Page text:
In September1995 when I commenced my banking and finance law firm, we did this one thing that got people talking. We started with one client (Citibank), but quickly grew to over 35 corporate clients within 18 months. Our firm’s meteoric rise attracted the attention of the Law Society of NSW, which asked me to talk at one of their functions. The topic was, how to go from been a great lawyer to being a great entrepreneur.
So I stood up on that stage and talked very passionately about the need to commoditize and corporatize, the need for systems and operational efficiency, the need for transparency and the need to motivate staff. But then, I had a comment from the back of the room from someone who said, “…but that still does not explain how your firm grew so quickly.”
That confronting comment then sparked my honest and impromptu response that went something like this: “There is one thing that we do that gets people talking about us and spreading the word. It’s really very simple. We GO BEYOND THE CALL OF DUTY.”
To a room full of lawyers, I thought my response was going to fall on deaf ears. Lawyers are after all obsessed with time costing and billable hours. But I went on to explain that sometimes we need to need to perform our job not solely for the purpose of making money and operational efficiency. Sometimes we need to do more for less. Sometimes we need to make a loss.
I gave them the example of how our firm did not shy away from the difficult customers or the difficult files. I told them the story of how one day I received an urgent set of commercial loan instructions at 5pm. A senior paralegal and I stayed back to prepare some very complicated loan contracts. Then I left the office at 8pm and drove for an hour to deliver the documents personally to the customers home where he and his lawyer were waiting. I received a polite ‘thank you’ and they closed the front door. I was not asked if I wanted a glass of water or to come in and rest a little. I was a little disappointed. But I built a bridge and got over it and went about my business. Two weeks later I received a letter from the CEO of the bank that I was acting for. The letter thanked me for going ‘out of my way’ to help the customer that also happened to be a personal friend of his. Let me tell you that over the ensuing 6 months our volume with that client quadrupled! Simply because we went beyond the call of duty.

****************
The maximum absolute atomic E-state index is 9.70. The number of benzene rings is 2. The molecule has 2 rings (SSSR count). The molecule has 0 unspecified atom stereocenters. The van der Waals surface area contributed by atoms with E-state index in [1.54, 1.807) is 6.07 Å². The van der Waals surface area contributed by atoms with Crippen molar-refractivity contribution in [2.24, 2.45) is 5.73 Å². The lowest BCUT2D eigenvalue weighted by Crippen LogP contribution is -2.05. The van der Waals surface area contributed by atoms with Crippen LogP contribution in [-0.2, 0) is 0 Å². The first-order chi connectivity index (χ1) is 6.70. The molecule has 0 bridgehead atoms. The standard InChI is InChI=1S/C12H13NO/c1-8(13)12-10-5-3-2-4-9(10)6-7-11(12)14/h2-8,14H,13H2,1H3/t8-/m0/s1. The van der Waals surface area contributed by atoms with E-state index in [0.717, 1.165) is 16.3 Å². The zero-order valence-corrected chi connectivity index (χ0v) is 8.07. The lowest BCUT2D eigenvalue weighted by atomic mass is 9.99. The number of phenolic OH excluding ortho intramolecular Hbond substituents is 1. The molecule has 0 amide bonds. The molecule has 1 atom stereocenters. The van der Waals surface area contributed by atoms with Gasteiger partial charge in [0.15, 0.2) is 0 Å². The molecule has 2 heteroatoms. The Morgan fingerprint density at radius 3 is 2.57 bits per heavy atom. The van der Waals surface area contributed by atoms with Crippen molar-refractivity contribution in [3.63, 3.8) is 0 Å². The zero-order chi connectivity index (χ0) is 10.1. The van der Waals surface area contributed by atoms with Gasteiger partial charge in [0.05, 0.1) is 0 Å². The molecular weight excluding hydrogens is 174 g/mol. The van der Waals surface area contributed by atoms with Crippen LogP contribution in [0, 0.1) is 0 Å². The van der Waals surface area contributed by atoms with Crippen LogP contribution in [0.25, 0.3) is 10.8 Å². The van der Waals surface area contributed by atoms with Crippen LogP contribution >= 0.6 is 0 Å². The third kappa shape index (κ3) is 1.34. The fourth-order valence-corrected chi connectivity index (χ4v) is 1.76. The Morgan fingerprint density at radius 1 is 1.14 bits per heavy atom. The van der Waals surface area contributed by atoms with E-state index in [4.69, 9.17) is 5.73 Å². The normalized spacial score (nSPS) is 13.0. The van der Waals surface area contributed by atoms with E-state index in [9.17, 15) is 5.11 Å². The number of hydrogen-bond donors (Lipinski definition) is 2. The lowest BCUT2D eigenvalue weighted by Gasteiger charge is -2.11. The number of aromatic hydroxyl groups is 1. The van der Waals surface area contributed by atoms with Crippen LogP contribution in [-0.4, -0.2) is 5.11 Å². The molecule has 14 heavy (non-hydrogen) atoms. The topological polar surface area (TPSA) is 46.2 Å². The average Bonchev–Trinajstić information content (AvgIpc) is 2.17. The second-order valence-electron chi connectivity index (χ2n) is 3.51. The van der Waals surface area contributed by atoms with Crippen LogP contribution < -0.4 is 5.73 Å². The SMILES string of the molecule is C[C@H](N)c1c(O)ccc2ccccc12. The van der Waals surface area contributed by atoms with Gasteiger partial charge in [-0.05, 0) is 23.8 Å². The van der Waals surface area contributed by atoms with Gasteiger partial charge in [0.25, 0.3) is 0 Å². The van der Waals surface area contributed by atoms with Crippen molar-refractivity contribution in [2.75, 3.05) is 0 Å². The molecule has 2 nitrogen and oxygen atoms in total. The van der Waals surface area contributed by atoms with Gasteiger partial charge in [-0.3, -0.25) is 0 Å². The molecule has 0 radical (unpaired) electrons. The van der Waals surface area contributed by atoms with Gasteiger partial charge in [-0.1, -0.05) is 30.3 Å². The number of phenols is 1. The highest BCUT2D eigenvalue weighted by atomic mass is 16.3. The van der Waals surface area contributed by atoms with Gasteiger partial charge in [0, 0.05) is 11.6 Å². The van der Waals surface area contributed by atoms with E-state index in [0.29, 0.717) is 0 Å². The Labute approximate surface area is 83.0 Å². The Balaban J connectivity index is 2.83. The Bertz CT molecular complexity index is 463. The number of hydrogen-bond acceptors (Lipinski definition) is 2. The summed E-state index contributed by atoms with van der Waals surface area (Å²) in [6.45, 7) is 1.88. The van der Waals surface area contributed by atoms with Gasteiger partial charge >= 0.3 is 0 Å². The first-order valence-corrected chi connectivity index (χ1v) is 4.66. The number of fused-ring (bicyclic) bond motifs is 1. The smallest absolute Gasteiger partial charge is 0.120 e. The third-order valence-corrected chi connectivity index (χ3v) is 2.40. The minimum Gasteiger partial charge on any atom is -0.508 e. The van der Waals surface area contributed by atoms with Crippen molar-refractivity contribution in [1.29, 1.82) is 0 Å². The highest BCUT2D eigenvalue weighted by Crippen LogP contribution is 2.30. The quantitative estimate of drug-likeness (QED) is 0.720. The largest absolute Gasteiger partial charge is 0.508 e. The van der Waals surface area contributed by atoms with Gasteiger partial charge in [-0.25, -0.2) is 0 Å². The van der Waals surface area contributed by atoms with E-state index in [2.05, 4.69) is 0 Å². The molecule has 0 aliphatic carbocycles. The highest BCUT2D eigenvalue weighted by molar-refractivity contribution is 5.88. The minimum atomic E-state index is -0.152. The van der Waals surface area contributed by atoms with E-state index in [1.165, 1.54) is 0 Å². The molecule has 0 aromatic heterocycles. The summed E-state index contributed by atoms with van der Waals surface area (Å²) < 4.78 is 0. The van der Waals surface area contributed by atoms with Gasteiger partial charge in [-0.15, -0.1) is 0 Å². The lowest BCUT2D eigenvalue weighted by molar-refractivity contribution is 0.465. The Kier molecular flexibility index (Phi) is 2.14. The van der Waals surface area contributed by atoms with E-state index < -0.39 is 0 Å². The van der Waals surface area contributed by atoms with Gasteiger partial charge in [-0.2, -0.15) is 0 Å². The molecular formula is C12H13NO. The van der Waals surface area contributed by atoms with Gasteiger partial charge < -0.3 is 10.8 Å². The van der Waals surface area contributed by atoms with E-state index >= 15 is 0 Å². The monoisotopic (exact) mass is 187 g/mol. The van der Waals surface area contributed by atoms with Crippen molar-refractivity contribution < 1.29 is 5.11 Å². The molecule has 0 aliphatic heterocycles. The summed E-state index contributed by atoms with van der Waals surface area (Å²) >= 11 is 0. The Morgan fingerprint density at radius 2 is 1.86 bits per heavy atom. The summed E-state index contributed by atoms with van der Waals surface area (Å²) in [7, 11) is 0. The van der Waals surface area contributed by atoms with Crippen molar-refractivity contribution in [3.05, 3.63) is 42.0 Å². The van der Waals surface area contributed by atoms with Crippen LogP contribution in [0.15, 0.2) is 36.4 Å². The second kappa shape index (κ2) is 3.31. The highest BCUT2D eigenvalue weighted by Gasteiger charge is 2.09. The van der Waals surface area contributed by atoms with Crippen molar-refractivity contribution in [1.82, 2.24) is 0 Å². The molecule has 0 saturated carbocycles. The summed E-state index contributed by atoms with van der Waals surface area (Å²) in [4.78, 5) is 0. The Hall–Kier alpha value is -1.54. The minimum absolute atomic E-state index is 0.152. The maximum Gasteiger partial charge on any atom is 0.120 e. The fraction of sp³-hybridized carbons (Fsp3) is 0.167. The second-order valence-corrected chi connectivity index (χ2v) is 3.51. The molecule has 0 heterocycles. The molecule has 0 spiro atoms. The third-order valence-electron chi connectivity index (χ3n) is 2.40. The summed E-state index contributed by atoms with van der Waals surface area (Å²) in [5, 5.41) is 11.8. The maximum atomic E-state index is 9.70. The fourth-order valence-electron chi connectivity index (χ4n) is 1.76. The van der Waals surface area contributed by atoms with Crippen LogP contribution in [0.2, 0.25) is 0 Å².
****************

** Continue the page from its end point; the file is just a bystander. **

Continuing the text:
That was my message in 1997. Today there are many businesses that live by this mantra. There is a company in the USA that is famous for going beyond the call of duty. Zappos is a company that sells shoes online and back it up with a call centre filled with people that are eager to please the customer. They call it “Delivering Happiness”. There are many stories of how Zappos staff go beyond the call of duty. There is the story of how one employee spent over 5 hours on the phone with a bride-to-be looking for a pair of shoes she remembered seeing in a bridal magazine. Now do you think Zappos made a profit out of that transaction? Definitely not. But it was great marketing dollars! Because that customer talked about her experience.
We have to accept that we live in an age where customers have more power. People are sharing their experiences more than ever. This scares the hell out of a lot of companies. The ones that are focused on operational efficiency but the clever businesses see that as an opportunity. The opportunity is to get people talking about you by going beyond the call of duty.